Modeling invariant object processing based on tight integration of simulated and empirical data in a Common Brain Space

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Abstract

Recent advances in Computer Vision and Experimental Neuroscience provided insights into mechanisms underlying invariant object recognition. However, due to the different research aims in both fields models tended to evolve independently. A tighter integration between computational and empirical work may contribute to cross-fertilized development of (neurobiologically plausible) computational models and computationally defined empirical theories, which can be incrementally merged into a comprehensive brain model. After reviewing theoretical and empirical work on invariant object perception, this article proposes a novel framework in which neural network activity and measured neuroimaging data are interfaced in a common representational space. This enables direct quantitative comparisons between predicted and observed activity patterns with in and across multiple stages of object processing, which may help to clarify how high-order invariant representations are created from low level features. Given the advent of columnar-level imaging with high-resolution fMRI, it is time to capitalize on this new window into the brain and test which predictions of the various object recognition models are supported by this novel empirical evidence.
Original languageEnglish
Article number12
Pages (from-to)1-7
Number of pages7
JournalFrontiers in Computational Neuroscience
Volume6
DOIs
Publication statusPublished - 9 Mar 2012

Keywords

  • object perception
  • view-invariant object recognition
  • neuroimaging
  • large-scale neuromodeling
  • (high-field) fMRI
  • multimodal data integration
  • INFERIOR TEMPORAL CORTEX
  • VISUAL-CORTEX
  • TOP-DOWN
  • ORIENTATION-DEPENDENCE
  • 3-DIMENSIONAL OBJECTS
  • SELECTIVE ATTENTION
  • HIERARCHICAL-MODELS
  • OCCIPITAL CORTEX
  • FMRI DATA
  • RECOGNITION

Cite this

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title = "Modeling invariant object processing based on tight integration of simulated and empirical data in a Common Brain Space",
abstract = "Recent advances in Computer Vision and Experimental Neuroscience provided insights into mechanisms underlying invariant object recognition. However, due to the different research aims in both fields models tended to evolve independently. A tighter integration between computational and empirical work may contribute to cross-fertilized development of (neurobiologically plausible) computational models and computationally defined empirical theories, which can be incrementally merged into a comprehensive brain model. After reviewing theoretical and empirical work on invariant object perception, this article proposes a novel framework in which neural network activity and measured neuroimaging data are interfaced in a common representational space. This enables direct quantitative comparisons between predicted and observed activity patterns with in and across multiple stages of object processing, which may help to clarify how high-order invariant representations are created from low level features. Given the advent of columnar-level imaging with high-resolution fMRI, it is time to capitalize on this new window into the brain and test which predictions of the various object recognition models are supported by this novel empirical evidence.",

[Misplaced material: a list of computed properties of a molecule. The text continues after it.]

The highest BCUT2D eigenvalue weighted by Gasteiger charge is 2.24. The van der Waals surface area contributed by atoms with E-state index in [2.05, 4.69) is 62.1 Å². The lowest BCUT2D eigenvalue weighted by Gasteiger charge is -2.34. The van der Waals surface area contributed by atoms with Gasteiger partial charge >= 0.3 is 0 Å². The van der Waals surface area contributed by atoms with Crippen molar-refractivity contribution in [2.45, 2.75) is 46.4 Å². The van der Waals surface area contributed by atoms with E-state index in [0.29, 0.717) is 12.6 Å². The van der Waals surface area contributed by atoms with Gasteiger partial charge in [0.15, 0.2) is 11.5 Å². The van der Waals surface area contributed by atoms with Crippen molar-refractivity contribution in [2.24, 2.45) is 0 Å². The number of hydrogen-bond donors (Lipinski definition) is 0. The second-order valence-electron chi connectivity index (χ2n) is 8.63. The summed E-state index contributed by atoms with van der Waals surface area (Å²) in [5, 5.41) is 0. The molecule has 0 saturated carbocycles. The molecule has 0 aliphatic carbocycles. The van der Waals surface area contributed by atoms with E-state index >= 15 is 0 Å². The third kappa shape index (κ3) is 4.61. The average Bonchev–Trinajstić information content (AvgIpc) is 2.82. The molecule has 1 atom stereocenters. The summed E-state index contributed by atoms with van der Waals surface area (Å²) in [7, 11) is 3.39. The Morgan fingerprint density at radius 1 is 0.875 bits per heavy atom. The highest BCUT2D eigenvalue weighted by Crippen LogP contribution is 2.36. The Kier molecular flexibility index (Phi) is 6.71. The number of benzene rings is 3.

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author = "J.C. Peters and J. Reithler and R. Goebel",
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AB - Recent advances in Computer Vision and Experimental Neuroscience provided insights into mechanisms underlying invariant object recognition. However, due to the different research aims in both fields models tended to evolve independently. A tighter integration between computational and empirical work may contribute to cross-fertilized development of (neurobiologically plausible) computational models and computationally defined empirical theories, which can be incrementally merged into a comprehensive brain model. After reviewing theoretical and empirical work on invariant object perception, this article proposes a novel framework in which neural network activity and measured neuroimaging data are interfaced in a common representational space. This enables direct quantitative comparisons between predicted and observed activity patterns with in and across multiple stages of object processing, which may help to clarify how high-order invariant representations are created from low level features. Given the advent of columnar-level imaging with high-resolution fMRI, it is time to capitalize on this new window into the brain and test which predictions of the various object recognition models are supported by this novel empirical evidence.

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KW - SELECTIVE ATTENTION

KW - HIERARCHICAL-MODELS

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KW - FMRI DATA

KW - RECOGNITION

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